Which sail or sail combination do I use? Which tool do I use? Which pan do need? Sometimes you just have to think outside of the box and throw up a Hail Mary. From your experience you have narrowed down what won’t work and increased your odds of using the right combination.
With the light winds we’ve been experiencing, I can tell you that a 32 thousand pound sailboat requires some breeze to tug her heavy keel to and fro. We have found a combination that seams to work for us. During the day we are flying the spinnaker. During the early evenings we hoist the full main and Jib. During the early mornings we have kind of gotten used to bobbing around like a cork. Because no matter how you dissect, divide, or slice up 3 knots of wind, it’s still 3 knots of wind and at that point we just drop the sails and bob like a cork. Or maybe we’ll get lucky like last night and the winds favored us with about 8 knots for most of the evening. A definite nice change in our favor. We are looking forward to more nights like that. The winds yesterday and throughout the night gave us our best travel day to date with 131 nautical miles under our keel in a 24 hour period.
The sun is on the rise and here we are on passage to another land and culture in paradise. This journey should not be taken by the individuals that just bought a sailboat and decided to venture across the Big Water. Learn as much as you can about her strengths and especially her weaknesses. Spend time in the saddle learning the feelings of the force. When you do, your confidence and experience will enhance your off shore experience.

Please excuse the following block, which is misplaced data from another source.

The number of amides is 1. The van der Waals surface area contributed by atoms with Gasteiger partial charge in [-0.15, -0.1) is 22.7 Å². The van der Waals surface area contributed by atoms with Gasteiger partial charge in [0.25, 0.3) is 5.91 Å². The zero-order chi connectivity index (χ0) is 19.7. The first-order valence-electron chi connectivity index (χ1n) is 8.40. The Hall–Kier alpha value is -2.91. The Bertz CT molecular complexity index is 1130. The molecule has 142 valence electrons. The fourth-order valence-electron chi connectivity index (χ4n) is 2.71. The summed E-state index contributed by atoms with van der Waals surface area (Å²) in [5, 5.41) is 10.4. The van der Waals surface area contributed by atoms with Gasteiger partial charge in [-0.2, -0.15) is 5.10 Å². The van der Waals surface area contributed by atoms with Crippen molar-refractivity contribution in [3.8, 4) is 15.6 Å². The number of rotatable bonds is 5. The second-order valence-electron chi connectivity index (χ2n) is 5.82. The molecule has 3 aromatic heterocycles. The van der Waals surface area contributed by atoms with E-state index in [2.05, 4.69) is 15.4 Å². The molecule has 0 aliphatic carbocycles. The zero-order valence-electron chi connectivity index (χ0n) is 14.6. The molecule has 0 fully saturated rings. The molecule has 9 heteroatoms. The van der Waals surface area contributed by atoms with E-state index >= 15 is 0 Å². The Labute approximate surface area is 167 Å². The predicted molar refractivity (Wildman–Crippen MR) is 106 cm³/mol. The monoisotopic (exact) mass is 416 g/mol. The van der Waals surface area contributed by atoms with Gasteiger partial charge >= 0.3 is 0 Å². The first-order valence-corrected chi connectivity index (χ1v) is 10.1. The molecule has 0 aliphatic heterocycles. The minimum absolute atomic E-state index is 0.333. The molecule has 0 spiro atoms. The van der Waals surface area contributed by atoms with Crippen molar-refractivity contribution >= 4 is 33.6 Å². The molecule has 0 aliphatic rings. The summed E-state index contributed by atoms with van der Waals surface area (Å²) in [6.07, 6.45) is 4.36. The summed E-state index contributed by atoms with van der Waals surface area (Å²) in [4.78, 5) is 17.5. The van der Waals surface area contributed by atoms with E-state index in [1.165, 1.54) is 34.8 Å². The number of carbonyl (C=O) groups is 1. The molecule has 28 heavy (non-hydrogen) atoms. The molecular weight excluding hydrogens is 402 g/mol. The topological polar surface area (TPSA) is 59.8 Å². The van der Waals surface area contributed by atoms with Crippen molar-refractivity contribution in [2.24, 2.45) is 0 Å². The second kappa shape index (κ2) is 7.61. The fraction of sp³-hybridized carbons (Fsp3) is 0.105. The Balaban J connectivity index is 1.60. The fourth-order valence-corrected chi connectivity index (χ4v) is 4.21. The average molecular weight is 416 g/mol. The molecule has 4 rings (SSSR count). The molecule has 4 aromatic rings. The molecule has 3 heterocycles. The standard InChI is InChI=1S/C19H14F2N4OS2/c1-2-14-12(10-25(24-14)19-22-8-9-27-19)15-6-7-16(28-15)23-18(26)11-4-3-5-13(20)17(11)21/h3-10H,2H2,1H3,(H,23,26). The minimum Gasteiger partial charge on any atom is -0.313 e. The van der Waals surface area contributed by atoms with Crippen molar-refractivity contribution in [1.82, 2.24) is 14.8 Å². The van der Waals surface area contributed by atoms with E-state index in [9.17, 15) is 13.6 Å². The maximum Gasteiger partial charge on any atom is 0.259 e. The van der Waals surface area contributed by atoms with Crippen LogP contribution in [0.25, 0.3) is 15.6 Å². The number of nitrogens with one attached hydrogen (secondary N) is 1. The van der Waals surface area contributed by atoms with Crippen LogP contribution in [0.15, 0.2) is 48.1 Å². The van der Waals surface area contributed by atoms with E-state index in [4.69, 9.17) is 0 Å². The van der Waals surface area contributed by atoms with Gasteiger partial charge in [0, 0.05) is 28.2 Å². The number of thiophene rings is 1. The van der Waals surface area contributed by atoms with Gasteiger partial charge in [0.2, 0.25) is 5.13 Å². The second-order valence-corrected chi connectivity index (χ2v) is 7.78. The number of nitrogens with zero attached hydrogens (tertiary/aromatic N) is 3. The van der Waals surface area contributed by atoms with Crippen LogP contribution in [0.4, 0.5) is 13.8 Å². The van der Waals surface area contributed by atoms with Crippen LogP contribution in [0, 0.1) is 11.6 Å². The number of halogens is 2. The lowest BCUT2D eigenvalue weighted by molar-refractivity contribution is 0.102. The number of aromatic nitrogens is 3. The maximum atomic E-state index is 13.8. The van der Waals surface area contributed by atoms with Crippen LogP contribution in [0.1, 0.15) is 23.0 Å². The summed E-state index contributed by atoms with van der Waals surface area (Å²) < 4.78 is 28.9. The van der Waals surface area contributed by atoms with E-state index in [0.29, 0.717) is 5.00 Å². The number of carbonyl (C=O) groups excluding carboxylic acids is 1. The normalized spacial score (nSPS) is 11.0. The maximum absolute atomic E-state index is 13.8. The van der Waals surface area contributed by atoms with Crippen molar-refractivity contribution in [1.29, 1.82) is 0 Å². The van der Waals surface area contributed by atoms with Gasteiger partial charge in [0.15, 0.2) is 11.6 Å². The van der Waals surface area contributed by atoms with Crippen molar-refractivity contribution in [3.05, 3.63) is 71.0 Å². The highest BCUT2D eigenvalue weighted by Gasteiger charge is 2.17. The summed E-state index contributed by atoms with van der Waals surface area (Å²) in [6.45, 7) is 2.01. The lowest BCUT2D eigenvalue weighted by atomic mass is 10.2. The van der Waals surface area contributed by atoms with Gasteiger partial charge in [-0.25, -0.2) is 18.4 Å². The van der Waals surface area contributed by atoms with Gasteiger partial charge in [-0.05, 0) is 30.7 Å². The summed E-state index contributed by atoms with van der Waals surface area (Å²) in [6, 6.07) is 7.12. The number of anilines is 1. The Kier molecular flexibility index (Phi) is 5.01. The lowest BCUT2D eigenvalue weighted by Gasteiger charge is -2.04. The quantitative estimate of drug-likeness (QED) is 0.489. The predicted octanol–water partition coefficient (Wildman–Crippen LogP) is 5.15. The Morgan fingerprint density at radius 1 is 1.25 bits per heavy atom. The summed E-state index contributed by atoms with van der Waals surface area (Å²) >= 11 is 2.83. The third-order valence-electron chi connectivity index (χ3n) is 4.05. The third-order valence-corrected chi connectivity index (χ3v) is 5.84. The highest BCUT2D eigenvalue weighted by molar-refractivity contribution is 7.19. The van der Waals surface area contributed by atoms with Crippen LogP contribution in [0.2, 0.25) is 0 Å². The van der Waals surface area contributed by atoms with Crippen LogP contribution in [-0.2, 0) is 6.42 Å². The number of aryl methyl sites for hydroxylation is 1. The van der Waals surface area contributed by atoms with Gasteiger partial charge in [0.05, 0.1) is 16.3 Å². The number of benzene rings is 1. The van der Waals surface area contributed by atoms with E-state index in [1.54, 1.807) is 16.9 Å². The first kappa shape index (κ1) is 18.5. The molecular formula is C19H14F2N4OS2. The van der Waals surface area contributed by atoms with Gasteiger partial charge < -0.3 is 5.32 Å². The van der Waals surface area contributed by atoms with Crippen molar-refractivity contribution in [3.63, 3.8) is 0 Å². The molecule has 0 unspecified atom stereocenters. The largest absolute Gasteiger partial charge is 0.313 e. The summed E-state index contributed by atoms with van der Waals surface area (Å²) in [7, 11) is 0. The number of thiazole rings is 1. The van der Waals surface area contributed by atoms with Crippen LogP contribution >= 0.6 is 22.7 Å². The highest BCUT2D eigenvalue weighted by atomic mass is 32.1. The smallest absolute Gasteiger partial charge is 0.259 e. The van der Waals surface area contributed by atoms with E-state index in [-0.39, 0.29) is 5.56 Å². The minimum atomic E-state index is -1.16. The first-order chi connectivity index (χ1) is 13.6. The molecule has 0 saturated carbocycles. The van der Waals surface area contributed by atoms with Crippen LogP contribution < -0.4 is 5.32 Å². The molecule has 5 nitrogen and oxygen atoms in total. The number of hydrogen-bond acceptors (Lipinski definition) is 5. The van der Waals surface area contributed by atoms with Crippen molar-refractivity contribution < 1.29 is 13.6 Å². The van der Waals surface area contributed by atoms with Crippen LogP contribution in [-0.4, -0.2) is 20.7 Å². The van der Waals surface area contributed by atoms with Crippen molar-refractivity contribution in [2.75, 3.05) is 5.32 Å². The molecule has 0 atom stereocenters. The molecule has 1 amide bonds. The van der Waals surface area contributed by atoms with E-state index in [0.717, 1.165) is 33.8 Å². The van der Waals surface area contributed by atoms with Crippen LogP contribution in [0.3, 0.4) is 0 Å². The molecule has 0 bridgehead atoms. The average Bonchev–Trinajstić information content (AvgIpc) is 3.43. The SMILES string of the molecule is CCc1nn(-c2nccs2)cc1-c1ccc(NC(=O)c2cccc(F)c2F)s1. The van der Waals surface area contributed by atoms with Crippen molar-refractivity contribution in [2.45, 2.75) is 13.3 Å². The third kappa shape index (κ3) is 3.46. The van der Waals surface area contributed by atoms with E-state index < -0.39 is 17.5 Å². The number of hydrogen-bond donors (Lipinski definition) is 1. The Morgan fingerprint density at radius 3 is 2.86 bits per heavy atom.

When people ask me what I think or what I do in certain situations, I try to explain that there is no magic pill that makes us suddenly empowered with experience or knowledge. You could make a small fortune if you owned the rights to those pills. The knowledge of experience comes from one place and that place is hands on. Until next time, be safe and dream on your coffee break not while driving. Cheers!
Captain Dan

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3 thoughts on “South Pacific – Day#9”

  1. Here we sit having our coffee break while driving! We are on our last leg of our 3500 mile “driving” expedition from Puerto Vallarta to Grass Valley! Le’a sleeps in the back seat probably dreaming of her endless beaches and her friends who are sailing west! We read her your entry every day and she wonders when grape ape gets to use the keyboard! Love reading these!
    Sail well, sail fast, sail safe!!
    Hugs- Single-D crew. (Tod, Donna and Le’a)

  2. What a truly eloquent and realistic summation of such an undertaking. Connie and I are unbelievably impressed!! My only regret is, that Falcor hasn’t helped yet and has been chasing the Concorde colored passenger up and down the main mast! May a fair wind be with both of you going forward! Thoughts and prayers are always with you two! Lots of love!